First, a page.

Some 30 years ago, while riding my bike through the city, I caught up at a stoplight with a car in which one of my young nieces was riding. It was summer, and I was out of breath, hot, and riding without a shirt. As we paused at the light she looked at me breathing hard and declared, “Uncle Philip, you're fat!” I was actually pretty lean, but at that young age my niece had already learned to interpret a belly moving in response to the breath as ‘fat’ – and, as her culture had instructed, to use that term as a condemnation.
Belly-breathing is tacitly prohibited by our culture, and it is a prohibition that falls particularly hard on women. Even as children, they come to understand “Your belly mustn't stick out – hold it in!” Few women wear girdles these days, but belly muscles that refuse to yield to the breath accomplish the same thing. When you understand that the body is a fluid medium – it’s over 65% water! – you begin to appreciate the widespread consequences of a belly that is braced against the breath. Like a tide rising and falling, the action of the lungs sends a wave through the body's fluidity. When the breath-wave moves freely through the body, it can be felt traveling through the legs to the soles the feet, up to the top of the head, and down to the fingertips. When the body as a whole is released to the breath-wave like that, the body is felt as a whole. But when the body is cordoned in tension, the breath wave is suppressed. And where the breath wave is suppressed, sensation is suppressed. And where sensation is suppressed, we lose touch with ourselves.
When we habitually gird the belly against the breath, we disable its natural reflex to support the breath. And when the belly won’t make room for the breath to come in, where will that space be found? It could be found in the back or the pelvic floor, but our culture directs us away from those experiences, too. So the more likely scenario is that the chest, and especially the sternum, will take over. When that recourse becomes a habit, the sternum eventually assumes the primary job of initiating the breath.
And what’s wrong with that? Well, there’s a funny side effect that driving the breath with the sternum creates: when the impulse to bring breath into your body is dominated by the sternum, it triggers the ‘flight or fight’ response. You can feel this for yourself: let your sternum initiate four or five quick breaths, and you'll feel the effects of adrenaline on your system right away – a sense of anxiety, ungroundedness, even panic. Driving the breath with the sternum puts the sympathetic nervous system in a continual state of activation.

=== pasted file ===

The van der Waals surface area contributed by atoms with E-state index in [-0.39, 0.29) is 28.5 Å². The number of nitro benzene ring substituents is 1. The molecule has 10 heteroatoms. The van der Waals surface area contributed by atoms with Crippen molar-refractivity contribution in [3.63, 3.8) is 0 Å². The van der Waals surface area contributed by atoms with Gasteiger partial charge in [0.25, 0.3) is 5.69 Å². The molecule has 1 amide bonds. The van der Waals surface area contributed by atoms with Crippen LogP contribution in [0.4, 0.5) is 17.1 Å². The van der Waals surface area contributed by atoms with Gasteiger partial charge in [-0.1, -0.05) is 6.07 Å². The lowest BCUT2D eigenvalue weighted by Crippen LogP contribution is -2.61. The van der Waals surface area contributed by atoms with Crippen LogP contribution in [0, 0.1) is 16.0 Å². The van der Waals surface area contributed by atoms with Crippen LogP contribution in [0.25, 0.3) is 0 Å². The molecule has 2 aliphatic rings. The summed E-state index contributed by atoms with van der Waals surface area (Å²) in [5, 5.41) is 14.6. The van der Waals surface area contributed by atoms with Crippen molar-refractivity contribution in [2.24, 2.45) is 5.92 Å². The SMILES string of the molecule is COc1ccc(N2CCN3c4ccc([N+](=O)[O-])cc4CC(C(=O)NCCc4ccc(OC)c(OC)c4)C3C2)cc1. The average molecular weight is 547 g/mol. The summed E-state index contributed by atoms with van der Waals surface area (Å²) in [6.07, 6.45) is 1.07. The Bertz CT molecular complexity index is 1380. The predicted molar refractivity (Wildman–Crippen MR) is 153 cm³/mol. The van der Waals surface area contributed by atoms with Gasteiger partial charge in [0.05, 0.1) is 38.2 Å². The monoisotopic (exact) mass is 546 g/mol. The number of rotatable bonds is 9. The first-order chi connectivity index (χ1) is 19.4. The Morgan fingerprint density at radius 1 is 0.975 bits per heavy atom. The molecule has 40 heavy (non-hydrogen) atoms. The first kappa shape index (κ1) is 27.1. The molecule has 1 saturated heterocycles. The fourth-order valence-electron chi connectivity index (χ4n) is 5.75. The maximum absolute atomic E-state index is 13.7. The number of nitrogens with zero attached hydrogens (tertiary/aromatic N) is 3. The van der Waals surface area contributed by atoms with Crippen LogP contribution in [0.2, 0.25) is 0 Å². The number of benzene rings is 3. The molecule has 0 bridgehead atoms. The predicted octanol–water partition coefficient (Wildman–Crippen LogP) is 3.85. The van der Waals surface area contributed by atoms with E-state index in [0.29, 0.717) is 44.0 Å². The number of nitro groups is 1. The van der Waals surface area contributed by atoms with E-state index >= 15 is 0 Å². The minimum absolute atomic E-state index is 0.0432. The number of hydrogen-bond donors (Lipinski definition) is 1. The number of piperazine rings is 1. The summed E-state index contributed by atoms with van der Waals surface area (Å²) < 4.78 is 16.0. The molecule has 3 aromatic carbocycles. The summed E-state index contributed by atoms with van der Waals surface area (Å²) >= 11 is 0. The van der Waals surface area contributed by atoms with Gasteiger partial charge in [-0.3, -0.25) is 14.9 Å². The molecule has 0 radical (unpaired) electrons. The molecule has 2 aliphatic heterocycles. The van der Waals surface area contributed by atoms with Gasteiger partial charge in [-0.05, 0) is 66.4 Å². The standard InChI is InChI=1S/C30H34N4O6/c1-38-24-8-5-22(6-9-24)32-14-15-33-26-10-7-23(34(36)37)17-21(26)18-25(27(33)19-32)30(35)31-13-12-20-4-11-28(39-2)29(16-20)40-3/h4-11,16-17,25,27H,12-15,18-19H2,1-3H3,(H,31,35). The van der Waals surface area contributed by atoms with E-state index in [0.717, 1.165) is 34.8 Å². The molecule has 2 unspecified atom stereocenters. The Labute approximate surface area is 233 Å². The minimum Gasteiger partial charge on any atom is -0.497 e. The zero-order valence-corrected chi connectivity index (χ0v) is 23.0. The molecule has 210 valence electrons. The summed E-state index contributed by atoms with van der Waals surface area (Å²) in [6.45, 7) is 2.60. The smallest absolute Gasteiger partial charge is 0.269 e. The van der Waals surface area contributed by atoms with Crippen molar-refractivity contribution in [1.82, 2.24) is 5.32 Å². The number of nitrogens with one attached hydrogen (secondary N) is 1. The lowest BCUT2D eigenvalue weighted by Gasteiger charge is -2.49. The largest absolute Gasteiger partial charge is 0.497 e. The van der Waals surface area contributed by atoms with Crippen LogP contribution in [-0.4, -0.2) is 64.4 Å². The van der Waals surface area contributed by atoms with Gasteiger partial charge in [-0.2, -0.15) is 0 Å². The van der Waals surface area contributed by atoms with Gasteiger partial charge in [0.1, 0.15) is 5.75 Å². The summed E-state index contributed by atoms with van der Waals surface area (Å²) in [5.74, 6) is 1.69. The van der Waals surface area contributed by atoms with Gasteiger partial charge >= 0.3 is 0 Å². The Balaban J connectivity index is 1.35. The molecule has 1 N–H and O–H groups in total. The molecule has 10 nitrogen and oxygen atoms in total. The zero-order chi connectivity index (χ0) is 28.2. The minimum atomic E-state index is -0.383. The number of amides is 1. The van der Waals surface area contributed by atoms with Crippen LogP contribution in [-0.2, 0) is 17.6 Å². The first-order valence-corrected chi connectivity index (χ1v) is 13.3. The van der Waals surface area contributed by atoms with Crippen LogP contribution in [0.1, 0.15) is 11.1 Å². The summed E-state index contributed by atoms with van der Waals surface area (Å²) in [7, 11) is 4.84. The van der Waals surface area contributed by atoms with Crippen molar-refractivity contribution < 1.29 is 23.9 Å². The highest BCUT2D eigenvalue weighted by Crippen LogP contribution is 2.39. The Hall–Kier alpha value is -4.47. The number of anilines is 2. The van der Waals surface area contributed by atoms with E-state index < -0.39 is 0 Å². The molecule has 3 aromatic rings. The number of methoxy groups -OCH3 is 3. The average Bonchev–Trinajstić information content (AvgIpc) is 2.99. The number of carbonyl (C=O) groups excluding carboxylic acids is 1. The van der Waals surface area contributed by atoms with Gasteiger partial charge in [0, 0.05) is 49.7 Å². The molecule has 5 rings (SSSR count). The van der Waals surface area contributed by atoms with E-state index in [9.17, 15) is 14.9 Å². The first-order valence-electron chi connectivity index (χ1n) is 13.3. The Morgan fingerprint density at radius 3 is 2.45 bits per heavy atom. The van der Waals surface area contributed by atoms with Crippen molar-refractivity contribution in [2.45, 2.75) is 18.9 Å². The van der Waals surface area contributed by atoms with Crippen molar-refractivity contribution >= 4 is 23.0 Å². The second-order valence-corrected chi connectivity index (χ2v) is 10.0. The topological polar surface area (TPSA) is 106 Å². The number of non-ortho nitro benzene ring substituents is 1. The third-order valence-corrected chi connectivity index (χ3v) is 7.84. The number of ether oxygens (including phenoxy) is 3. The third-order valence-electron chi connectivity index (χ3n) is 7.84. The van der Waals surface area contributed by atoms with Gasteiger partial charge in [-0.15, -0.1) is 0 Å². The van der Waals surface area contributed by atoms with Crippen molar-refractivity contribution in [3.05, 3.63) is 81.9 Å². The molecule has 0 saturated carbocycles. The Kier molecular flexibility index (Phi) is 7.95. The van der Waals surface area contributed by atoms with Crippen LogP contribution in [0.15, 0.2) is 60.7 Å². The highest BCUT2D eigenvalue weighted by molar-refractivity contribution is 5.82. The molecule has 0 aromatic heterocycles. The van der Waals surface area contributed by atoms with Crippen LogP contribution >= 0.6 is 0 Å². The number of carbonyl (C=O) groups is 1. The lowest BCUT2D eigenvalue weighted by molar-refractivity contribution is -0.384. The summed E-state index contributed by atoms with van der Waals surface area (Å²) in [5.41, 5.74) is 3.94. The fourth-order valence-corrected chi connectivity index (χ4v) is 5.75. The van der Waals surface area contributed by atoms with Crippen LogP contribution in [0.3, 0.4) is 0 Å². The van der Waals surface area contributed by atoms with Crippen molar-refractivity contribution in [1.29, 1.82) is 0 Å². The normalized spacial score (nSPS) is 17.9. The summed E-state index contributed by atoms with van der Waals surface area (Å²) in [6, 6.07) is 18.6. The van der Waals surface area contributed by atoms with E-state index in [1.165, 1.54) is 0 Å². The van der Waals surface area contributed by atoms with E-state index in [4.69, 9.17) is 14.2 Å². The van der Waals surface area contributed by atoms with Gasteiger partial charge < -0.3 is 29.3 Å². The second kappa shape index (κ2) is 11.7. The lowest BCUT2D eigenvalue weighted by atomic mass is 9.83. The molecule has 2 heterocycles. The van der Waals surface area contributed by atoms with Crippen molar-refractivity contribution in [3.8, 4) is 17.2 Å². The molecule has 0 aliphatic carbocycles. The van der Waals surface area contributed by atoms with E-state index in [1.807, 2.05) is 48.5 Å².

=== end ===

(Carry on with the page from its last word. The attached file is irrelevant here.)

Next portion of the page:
This, by default, is the breathing pattern women are instructed to fall into. Not all women fall prey to this – not by a long shot. But many do; and it not only keeps them from experiencing the wholeness of their being – it habituates them to a form of breathing that stimulates anxiety and self-doubt. And because the breath supports the voice, that pattern affects how the female voice is too often experienced in our culture.
Everyone’s voice acts like an MRI: arising from the body, it impeccably reveals what the body is experiencing. When your sternum takes on the job pulling air into your body, it generates a background of nervousness in your awareness. And that is heard. And when your belly is immune to your breath, you also lose touch with the depths of your being. That, too, is heard.
This especially shows up when the stakes are high. Men and women are enculturated to respond differently to stress. Men are allowed to be angry and loud, and that messy, disconnected energy is often what shows up when men are under stress. Male rage is all too familiar. Society judges women by a different set of rules. They are not allowed to be angry. They are not allowed to be loud or messy. And when under stress, the sternum drives harder and can easily make women sound nervous, unsteady, shrill or unsure of themselves. The appalling outcome is that what women are saying can too easily be dismissed without being heard. They may not technically be silenced, but the effect is the same, and it does damage to us all.
In workshops I share around the world, I introduce practices that help participants open the back to the breath, and to feel their breath in the legs, and in all the joints of their body – and to allow the driving of the sternum to soften. One of the most gratifying experiences of any workshop is when, near the end of it, a woman experiences the full, embodied authority of her own voice, rising up from her depths. The power of that sends chills up my spine and cracks my heart wide open.
Our world is desperately in need of women's voices to help us see in a different way, and to help us find a way forward together. For too long the male perspective has dominated, not just in boardrooms and politics, but in our most urgent discussions about the state of the world. And we can see where that bias has taken us.
I believe that in our pressing need to evolve a different consciousness and a new way of being, the missing piece – the part of our task we seem to overlook – is the journey that will take us back to the subtle and fathomless wisdom of the body. And I believe that women, whose bodies have historically been exploited, objectified and controlled, have a leadership role to play in helping us all forge that journey.
If we can recognize the impossibility of the cultural messaging women face, then we can begin to listen to what women are saying in a different way. And when a woman is offered that simple act of respect, it helps her on the journey of deepening into the whole of her body. And as her voice becomes more grounded and more clear, it benefits us all.
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